At first, I was a little alarmed to read the surveys that showed a majority of organizations felt they would be approaching 2006 with few, if any, more compliance processes automated. But there are truly dozens of reasons why this is the logical case.
First of all, getting any sort of reasonable budget to apply to the problem is next too impossible without first discovering the extent of what to means to automate those processes. It's like going into the wall to fix a leaky pipe in an older home. You know that once you open the wall, you might as well remodel because the initial problem will invariably point to several sets of interrelated problems.
As with that leaky pipe, adherence to regulatory requirements might call for data to be securely retained, which points to your storage architecture. Before you can think about automating data archiving, discovery and delivery processes, you have to make sure your storage systems are up to the task.That might mean changing out your old tape backup systems for one of the newer disk-based backup systems (see the review of Idealstor's new 4 Bay backup and restore offering). But to do that you have to make sure the new backup system will integrate with your existing backup software and figure out a way to transition all the existing data (some of which may have to be retained up to seven years).
Rather than standard backup software, your organization might actually save money by implementing a more content aware information lifecycle management (ILM) system that manages the storage of data over time by aligning retention policies with particular storage devices and moving that data to other devices over time as the data ages until it can be purged. (For much more on ILM, see the current in-depth primer, ILM: Start Now, Save Now)
Ah, but before you can properly store the data you have to secure the data, which might mean different things depending on which regulations govern your organization. And I'm not talking just about securing the data from outside threats coming in through the Web and e-mail servers. That's sort of a given at this point, but never assume.
No, I'm talking about making sure access to data is controlled properly and changes are tracked. And, as per most regulations, reports can be generated showing that such controls are in place. That might necessitate implementing an ID management system which integrates user access, compliance, and password management directly into the enterprise applications. (Note that BMC Software has brought out BMC Identity Management .Net, which integrates with Microsoft security technologies).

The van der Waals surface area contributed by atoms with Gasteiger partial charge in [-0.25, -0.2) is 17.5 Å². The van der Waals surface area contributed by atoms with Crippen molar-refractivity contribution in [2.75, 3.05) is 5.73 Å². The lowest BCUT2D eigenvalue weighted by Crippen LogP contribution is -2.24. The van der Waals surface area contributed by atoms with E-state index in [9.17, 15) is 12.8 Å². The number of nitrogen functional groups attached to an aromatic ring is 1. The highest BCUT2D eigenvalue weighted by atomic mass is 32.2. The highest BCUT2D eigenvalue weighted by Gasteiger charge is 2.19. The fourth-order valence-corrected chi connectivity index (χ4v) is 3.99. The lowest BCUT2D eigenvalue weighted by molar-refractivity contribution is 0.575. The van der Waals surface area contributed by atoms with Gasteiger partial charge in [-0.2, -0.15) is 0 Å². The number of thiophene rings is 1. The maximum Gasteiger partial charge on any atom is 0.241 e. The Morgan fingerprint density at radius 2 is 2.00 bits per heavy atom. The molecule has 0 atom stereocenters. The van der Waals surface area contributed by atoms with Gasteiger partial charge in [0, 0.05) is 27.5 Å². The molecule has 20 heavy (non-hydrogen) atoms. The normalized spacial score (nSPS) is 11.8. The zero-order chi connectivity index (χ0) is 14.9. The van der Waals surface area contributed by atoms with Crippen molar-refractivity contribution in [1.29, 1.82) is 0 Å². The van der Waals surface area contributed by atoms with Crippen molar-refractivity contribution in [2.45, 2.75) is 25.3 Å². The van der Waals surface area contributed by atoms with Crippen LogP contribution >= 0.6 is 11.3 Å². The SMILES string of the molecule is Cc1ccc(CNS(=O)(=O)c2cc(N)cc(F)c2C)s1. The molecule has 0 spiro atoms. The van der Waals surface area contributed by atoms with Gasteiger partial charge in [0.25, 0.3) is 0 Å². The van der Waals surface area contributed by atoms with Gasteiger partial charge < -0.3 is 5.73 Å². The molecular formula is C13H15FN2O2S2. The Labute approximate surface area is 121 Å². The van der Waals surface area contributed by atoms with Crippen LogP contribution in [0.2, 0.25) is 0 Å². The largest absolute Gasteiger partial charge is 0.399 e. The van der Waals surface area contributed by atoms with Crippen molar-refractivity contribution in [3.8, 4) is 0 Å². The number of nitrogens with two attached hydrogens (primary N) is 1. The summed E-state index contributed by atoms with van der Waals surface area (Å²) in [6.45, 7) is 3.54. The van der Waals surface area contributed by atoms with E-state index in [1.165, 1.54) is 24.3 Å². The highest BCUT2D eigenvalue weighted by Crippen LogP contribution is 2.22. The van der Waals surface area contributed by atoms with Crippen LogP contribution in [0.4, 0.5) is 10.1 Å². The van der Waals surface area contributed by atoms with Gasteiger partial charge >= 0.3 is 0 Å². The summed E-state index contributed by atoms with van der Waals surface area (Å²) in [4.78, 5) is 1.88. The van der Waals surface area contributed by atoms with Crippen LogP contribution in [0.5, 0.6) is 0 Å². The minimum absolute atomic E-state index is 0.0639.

Then you have to make sure your e-mail system isn't a smoking gun, and while you're at it, do the same for your instant messaging and VoIP-based messaging. There are several directions you can go with that. The quickest thing might be to implement a message archiving system, but you have to make sure that it will track incoming, outgoing and internal messages. Not only that, it has to provide an audit trail of changes made to messages and attachments. In the end, you might decide that a more full-blown content or document management suits your needs better.
And all those activities are just the ante to get in to the real compliance automation game. If you've been able to map out your best practices and create enforceable policies for compliance. To automate compliance processes, you have to be able to apply policy management, risk assessment and process management against all your business critical applications. That means putting controls in place against the financial systems as well as the rest of the IT infrastructure. And many organizations are not ready to mess with their legacy financial systems.
There are vendors that are starting to attack this problem. LogicalApps just unveiled its Active Governance integrated platform for risk documentation and internal controls automation for ERP applications. And OpenPages, Axentis, Fox Technologies, and others are also starting to attack this critical next step. But you have to be ready to take that step.
If you are able to implement new controls for compliance with the regulations that affect your organizations, those controls have to be tested, and they have to be accompanied by a reporting capability so responsible parties can attest to those controls, and also so internal and external auditors can quickly assess the controls. After all, that's what automation is all about, saving time and money.
Finally, if you are ready to tackle all of the above, you better find a way to scale those automated processes across multiple regulations, if your organization is so governed, or you'll have to re-spin the wheel for each regulation.
So, yes, I feel your pain and understand why you can't go to your bosses and say, "This year, we will automate our compliance processes and save a lot of money and headache." That's just suicide unless the higher-ups truly understand what all is involved. Yeah, right!